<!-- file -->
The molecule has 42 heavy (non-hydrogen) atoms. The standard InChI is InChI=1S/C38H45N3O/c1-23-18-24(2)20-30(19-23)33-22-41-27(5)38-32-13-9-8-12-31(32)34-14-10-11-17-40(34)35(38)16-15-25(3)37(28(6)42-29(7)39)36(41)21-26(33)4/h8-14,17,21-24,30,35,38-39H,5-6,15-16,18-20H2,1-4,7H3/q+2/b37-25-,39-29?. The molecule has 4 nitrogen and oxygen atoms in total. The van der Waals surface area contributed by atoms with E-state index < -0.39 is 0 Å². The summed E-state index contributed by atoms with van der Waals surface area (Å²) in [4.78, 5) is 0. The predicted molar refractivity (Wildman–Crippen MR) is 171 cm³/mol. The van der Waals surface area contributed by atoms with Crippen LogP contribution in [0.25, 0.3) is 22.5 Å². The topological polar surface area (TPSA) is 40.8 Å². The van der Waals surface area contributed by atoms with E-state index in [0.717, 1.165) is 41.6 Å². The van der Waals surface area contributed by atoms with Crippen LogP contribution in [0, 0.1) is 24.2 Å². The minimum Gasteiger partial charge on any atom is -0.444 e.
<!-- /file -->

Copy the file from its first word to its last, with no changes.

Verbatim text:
The molecule has 42 heavy (non-hydrogen) atoms. The standard InChI is InChI=1S/C38H45N3O/c1-23-18-24(2)20-30(19-23)33-22-41-27(5)38-32-13-9-8-12-31(32)34-14-10-11-17-40(34)35(38)16-15-25(3)37(28(6)42-29(7)39)36(41)21-26(33)4/h8-14,17,21-24,30,35,38-39H,5-6,15-16,18-20H2,1-4,7H3/q+2/b37-25-,39-29?. The molecule has 4 nitrogen and oxygen atoms in total. The van der Waals surface area contributed by atoms with E-state index < -0.39 is 0 Å². The summed E-state index contributed by atoms with van der Waals surface area (Å²) in [4.78, 5) is 0. The predicted molar refractivity (Wildman–Crippen MR) is 171 cm³/mol. The van der Waals surface area contributed by atoms with Crippen LogP contribution in [0.25, 0.3) is 22.5 Å². The topological polar surface area (TPSA) is 40.8 Å². The van der Waals surface area contributed by atoms with E-state index in [0.717, 1.165) is 41.6 Å². The van der Waals surface area contributed by atoms with Crippen LogP contribution in [0, 0.1) is 24.2 Å². The minimum Gasteiger partial charge on any atom is -0.444 e.